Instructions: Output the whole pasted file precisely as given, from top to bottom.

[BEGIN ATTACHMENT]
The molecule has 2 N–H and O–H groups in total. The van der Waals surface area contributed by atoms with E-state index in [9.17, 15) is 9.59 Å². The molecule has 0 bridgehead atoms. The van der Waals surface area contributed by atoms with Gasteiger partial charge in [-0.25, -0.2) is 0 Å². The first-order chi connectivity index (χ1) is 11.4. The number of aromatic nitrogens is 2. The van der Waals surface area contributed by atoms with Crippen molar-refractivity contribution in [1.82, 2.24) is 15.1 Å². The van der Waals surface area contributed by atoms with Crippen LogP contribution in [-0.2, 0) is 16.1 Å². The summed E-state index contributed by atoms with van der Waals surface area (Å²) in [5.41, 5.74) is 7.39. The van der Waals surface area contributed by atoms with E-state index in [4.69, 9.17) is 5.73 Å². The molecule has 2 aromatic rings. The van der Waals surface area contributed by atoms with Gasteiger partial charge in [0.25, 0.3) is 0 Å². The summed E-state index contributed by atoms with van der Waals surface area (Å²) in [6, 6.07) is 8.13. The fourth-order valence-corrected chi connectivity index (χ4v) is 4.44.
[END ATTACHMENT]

The molecule has 2 N–H and O–H groups in total. The van der Waals surface area contributed by atoms with E-state index in [9.17, 15) is 9.59 Å². The molecule has 0 bridgehead atoms. The van der Waals surface area contributed by atoms with Gasteiger partial charge in [-0.25, -0.2) is 0 Å². The first-order chi connectivity index (χ1) is 11.4. The number of aromatic nitrogens is 2. The van der Waals surface area contributed by atoms with Crippen molar-refractivity contribution in [1.82, 2.24) is 15.1 Å². The van der Waals surface area contributed by atoms with Crippen LogP contribution in [-0.2, 0) is 16.1 Å². The summed E-state index contributed by atoms with van der Waals surface area (Å²) in [5.41, 5.74) is 7.39. The van der Waals surface area contributed by atoms with E-state index in [4.69, 9.17) is 5.73 Å². The molecule has 2 aromatic rings. The van der Waals surface area contributed by atoms with Gasteiger partial charge in [0.25, 0.3) is 0 Å². The summed E-state index contributed by atoms with van der Waals surface area (Å²) in [6, 6.07) is 8.13. The fourth-order valence-corrected chi connectivity index (χ4v) is 4.44.